Brazilian and Colombian vessels shall be subject to the revenue and police regulations now established or which may be established by each of two republics within its territorial limits.
In this freedom of navigation coasting trade or commerce from port
1 SUPPLEMENT, 3:97.
to port of the same country is not included and shall continue in each of the two states subject to the respective laws.
The revenue and police regulations, to which the above article refers, shall be as favorable to commerce and navigation and as uniform in the two countries as possible.
Brazilian and Colombian vessels owned and named according to the laws of their respective countries shall be considered Brazilian in the ports of Colombia and Colombian in the ports of Brazil.
Absolutely no duty shall be levied upon merchandise, whatever the nationality of the vessel, in transit on the Amazon River, nor upon merchandise in transit on the rivers to which the present treaty refers if the vessel be Brazilian or Colombian, even though the trans-shipment of the said merchandise from one vessel to another in the customs ports of the two countries or its passage to the river or land entrepots or deposits with a view to awaiting another vessel should become necessary. In this last case, the charges for the handling and storage shall be paid in accordance with the legislation of each country.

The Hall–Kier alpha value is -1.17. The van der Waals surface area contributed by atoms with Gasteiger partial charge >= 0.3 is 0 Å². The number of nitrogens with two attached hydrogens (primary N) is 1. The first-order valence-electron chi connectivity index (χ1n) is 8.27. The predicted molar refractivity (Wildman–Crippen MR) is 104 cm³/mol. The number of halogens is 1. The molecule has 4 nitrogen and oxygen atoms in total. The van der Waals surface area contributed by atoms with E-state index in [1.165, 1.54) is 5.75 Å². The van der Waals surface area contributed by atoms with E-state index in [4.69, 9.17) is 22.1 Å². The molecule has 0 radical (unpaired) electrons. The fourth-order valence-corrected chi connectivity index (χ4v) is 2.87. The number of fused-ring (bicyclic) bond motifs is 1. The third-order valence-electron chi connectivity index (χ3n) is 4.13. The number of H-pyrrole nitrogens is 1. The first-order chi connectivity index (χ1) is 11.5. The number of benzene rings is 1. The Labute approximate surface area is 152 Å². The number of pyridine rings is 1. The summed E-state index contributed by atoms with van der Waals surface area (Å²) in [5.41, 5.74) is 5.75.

The packages which contain merchandise in transit shall not be opened by the customs authorities of the intermediate ports.
Except for the use of stamped paper or stamps, no tax shall be collected for the documents relating to the dispatch in transmit of stored merchandise.
In place of the old taxes, called lighthouse and buoy taxes, for the benefit of navigation, Brazil and Colombia shall collect in their river ports only the tonnage tax upon the total capacity of the vessel.
This tax shall affect only such vessels as discharge in the said ports, except those which do so because of force majeure.
The maximum tax per ton shall be:
Sixteen milreis in Brazil and five dollars gold in Colombia for vessels of 30 to 150 tons;
Thirty-two milreis in Brazil and ten dollars gold in Colombia for vessels of 150 to 200 tons;
Forty-eight milreis in Brazil and fifteen dollars gold in Colombia for vessels of 200 to 400 tons;
Sixty-four milreis in Brazil and twenty dollars gold in Colombia for vessels of 400 to 700 tons;
Eighty milreis in Brazil and twenty-five dollars gold in Colombia for vessels over 700 tons.
There are exempted from payment of the tonnage tax :
1. Warships and transports provided they do not carry articles for mercantile use;
2. Merchant ships displacing less than 30 tons;
3. Vessels which are cruising for official reasons or for purely scientific purposes or for pleasure; and